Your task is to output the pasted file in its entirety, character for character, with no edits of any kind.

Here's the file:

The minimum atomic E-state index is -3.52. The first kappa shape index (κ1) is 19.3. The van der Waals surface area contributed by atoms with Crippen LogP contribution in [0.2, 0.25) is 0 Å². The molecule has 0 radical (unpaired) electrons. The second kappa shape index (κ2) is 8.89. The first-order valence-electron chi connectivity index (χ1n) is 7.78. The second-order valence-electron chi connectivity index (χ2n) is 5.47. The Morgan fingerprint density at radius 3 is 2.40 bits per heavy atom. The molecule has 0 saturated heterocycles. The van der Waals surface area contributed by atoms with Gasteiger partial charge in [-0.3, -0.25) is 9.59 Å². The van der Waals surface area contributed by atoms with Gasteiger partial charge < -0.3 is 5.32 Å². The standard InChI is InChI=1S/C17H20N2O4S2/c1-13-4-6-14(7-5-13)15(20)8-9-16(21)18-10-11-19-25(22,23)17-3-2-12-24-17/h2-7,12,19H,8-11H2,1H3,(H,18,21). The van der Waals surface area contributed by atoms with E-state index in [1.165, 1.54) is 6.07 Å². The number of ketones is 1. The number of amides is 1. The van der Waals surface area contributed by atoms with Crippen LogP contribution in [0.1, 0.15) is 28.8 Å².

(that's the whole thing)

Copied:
The minimum atomic E-state index is -3.52. The first kappa shape index (κ1) is 19.3. The van der Waals surface area contributed by atoms with Crippen LogP contribution in [0.2, 0.25) is 0 Å². The molecule has 0 radical (unpaired) electrons. The second kappa shape index (κ2) is 8.89. The first-order valence-electron chi connectivity index (χ1n) is 7.78. The second-order valence-electron chi connectivity index (χ2n) is 5.47. The Morgan fingerprint density at radius 3 is 2.40 bits per heavy atom. The molecule has 0 saturated heterocycles. The van der Waals surface area contributed by atoms with Gasteiger partial charge in [-0.3, -0.25) is 9.59 Å². The van der Waals surface area contributed by atoms with Gasteiger partial charge < -0.3 is 5.32 Å². The standard InChI is InChI=1S/C17H20N2O4S2/c1-13-4-6-14(7-5-13)15(20)8-9-16(21)18-10-11-19-25(22,23)17-3-2-12-24-17/h2-7,12,19H,8-11H2,1H3,(H,18,21). The van der Waals surface area contributed by atoms with E-state index in [1.165, 1.54) is 6.07 Å². The number of ketones is 1. The number of amides is 1. The van der Waals surface area contributed by atoms with Crippen LogP contribution in [0.1, 0.15) is 28.8 Å².